I taught Physics at George Washington High School on Guam. I gave the students the choice of either using the Imperial System (what we use in the United States) and the Metric System, which is used in the rest of the world. This article will make a short comparison of Metric System vs. Imperial System.
At first, they usually wanted to use our usual measurement system because that is to what they were accustomed. I then gave them a simple set of questions. On the Imperial System (I will just call it the English System from here out), I asked them the units we use for measuring distance. Their usual response was inches, feet, yards, and miles. I then asked, how may inches in a foot, how many feet in a yard, and how many yards in a mile. They knew the answers until they came to the yards in a mile question. A few could tell how many feet are in a mile (probably something much easier for my current students in Colorado), but they struggled on how many yards were in a mile. I then gave them a brief chart:
Then I told them that this applies to distance with meters, liquid volume with liters, and mass with grams. Then I told them that the United States of America officially adopted the Metric System in 1865, but never implemented it because the businesses at the time thought that it would be too expensive to convert.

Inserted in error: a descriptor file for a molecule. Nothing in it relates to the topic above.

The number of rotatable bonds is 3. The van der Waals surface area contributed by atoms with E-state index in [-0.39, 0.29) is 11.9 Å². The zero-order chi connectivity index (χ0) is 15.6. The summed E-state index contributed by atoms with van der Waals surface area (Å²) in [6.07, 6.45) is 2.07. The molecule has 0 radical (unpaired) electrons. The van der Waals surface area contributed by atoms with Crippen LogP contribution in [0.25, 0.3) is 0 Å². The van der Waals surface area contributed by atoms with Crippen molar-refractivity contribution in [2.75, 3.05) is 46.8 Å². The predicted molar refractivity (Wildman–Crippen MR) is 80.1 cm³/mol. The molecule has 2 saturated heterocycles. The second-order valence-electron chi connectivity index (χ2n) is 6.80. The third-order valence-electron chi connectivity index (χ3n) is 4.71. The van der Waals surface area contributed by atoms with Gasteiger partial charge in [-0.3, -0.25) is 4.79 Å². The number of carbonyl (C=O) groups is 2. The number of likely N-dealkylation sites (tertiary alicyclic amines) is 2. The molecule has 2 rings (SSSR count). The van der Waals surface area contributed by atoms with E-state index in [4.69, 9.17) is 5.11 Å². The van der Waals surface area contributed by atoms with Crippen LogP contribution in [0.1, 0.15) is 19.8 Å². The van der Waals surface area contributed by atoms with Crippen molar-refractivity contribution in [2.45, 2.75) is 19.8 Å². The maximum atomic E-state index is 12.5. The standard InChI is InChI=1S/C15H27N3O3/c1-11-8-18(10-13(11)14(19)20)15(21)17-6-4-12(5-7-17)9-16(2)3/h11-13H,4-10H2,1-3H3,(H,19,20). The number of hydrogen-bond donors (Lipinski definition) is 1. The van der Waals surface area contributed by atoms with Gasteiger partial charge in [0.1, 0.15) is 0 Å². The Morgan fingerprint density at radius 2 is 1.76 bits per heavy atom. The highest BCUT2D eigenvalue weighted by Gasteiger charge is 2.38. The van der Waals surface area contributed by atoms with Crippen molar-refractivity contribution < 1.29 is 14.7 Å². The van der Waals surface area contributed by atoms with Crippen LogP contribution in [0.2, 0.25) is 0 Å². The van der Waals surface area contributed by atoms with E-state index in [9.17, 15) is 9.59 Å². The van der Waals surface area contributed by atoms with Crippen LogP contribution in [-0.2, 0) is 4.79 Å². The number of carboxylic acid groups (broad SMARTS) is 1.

The US Metric Association has a good article on the Origin of the Metric System. The Britanica has a brief discussion on the Origin of the Imperial System. If you had to do some scientific work, which would you choose?
In addition, the French defined one cubic centimeter of distilled water too have the mass of 1 gram and the liquid volume of 1 milliliter. They always decided that the math would be much easier using the Metric System.
Working in science most of my life, I would love to see the Metric System used commonly in the United States. Besides TUMS, the second phrase I had written down from my Guam days was: Relief Of Learning Ambiguities In the Deplorable (English/Imperial) System (ROLAIDS).